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HEALTH CARE: Many stand to lose a lot

Letter by Brant R. DeLarme, Puyallup on March 28, 2012 at 12:27 pm with 11 Comments »
March 28, 2012 1:17 pm

I have listened with distress these last few days as the U.S. Supreme Court hears arguments on the Affordable Care Act. I don’t mind so much if the individual mandate is dropped but the provisions that do worry me are those that protect patients with pre-existing conditions and those that allow young people to stay on their parents’ plan into their 20s.

My wife and I are 21. She works two jobs, I work one and I am a full-time student. We live on our own and pay our own bills, but we can’t afford insurance. Luckily our parents can. If the court decides that the entirety of the law must be thrown out, we will join the millions of uninsured at least for a few years.

Of course, we are young and healthy and barring an act of God we will be fine. On the other hand, my youngest brother was born with a heart condition that demands constant medical attention. If this law is killed, there is nothing stopping the insurance companies from dropping his coverage.

So I find it quite callous how so many people praise the imminent demise of this law with gleeful abandon, when it could mean the loss of health care for so many people. I don’t ask them to change their views. I just wish they would show some understanding for their fellow Americans and approach this serious issue with a more somber attitude that respects the enormity of the problem.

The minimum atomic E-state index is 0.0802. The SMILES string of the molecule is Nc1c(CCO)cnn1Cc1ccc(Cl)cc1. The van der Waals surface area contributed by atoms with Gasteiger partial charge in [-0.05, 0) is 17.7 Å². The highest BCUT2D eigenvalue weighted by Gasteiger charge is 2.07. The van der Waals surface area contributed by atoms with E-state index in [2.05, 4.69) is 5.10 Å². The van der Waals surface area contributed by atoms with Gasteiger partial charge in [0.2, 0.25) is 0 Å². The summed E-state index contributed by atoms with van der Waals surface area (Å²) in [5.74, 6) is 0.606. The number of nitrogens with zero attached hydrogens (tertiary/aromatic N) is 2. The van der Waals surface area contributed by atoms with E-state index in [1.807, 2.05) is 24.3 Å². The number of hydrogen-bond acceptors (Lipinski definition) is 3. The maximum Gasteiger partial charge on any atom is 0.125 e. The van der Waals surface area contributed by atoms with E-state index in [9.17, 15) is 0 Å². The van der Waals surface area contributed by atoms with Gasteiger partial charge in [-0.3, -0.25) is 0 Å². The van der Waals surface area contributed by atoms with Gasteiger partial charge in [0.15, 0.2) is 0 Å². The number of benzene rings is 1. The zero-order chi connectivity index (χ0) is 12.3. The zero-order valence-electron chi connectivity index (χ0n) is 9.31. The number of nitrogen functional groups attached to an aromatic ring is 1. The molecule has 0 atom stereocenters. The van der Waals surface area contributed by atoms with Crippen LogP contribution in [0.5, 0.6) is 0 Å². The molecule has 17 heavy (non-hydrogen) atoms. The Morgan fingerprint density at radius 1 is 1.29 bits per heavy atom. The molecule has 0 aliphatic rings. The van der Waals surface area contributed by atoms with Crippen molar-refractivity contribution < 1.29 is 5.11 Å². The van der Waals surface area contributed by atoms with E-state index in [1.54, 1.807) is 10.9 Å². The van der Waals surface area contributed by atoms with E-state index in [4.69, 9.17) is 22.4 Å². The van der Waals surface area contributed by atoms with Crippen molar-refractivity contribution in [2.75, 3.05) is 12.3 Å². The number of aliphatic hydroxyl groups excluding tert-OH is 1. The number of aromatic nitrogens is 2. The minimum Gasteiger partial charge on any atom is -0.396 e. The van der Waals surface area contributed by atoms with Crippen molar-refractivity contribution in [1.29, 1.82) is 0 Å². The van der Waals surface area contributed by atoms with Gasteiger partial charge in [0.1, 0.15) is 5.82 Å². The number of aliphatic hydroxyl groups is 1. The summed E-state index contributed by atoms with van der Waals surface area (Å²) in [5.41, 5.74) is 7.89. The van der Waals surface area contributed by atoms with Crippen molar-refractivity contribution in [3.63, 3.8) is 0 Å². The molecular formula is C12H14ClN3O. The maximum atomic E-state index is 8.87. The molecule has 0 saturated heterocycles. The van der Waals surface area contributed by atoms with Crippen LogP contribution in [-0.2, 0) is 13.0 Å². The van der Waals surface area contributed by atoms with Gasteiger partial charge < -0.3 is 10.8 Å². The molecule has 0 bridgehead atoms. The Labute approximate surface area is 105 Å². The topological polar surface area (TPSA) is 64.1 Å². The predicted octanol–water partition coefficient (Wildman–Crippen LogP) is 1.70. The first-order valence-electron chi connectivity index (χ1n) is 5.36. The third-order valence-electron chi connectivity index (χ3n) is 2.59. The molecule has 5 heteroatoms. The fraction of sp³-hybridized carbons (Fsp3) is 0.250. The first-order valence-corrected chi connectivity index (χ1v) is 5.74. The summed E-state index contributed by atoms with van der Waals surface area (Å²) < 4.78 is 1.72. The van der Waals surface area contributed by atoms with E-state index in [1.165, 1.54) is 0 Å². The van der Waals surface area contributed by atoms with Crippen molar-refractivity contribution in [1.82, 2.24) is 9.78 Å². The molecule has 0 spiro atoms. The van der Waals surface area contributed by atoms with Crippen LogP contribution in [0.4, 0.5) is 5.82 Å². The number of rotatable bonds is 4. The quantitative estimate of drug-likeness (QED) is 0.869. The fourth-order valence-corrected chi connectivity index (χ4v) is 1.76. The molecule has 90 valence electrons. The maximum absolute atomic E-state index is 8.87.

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Leave a comment Comments → 11
  1. sandique says:

    The Republicans agreed to many facets of health care reform, until President Obama brought them up.

    Your plea is falling on deaf ears. You need to vote and make sure that like minded people vote to elect representation that will serve your needs.

  2. concernedtacoma7 says:

    You are asking for charity. Acknowledge that before you rant.

    No where in your post do you discuss personal responsibility.

    If there is an act of God and you or your wife get injured, you can go to any emergency room for treatment. Thank the taxpayer, then pay your bill.

  3. LornaDoone says:

    “You are asking for charity.”

    I’d call this a misrepresentation of the letter writer, but that would be too nice.

    It’s a damned lie.

    They are no more asking for charity than an oil company is while they laugh all the way to a bank with $4 billion in taxpayer money.

    Mandatory insurance and being on your parents policy is not CHARITY to grown up adults with a sane mind and the ability to carry on a civil discussion of the issues.

    You missed an entire paragraph, CT7. No, you didn’t miss it, you purposefully ignored it:

    My wife and I are 21. She works two jobs, I work one and I am a full-time student. We live on our own and pay our own bills, but we can’t afford insurance. Luckily our parents can. If the court decides that the entirety of the law must be thrown out, we will join the millions of uninsured at least for a few years.

  4. concernedtacoma7 says:

    They are demanding a service they are not paying for. Charity.

    And nice example of your ignorance- oil companies do not get a check from the govt, but a deduction available to all businesses.

    Stick to the keyboard.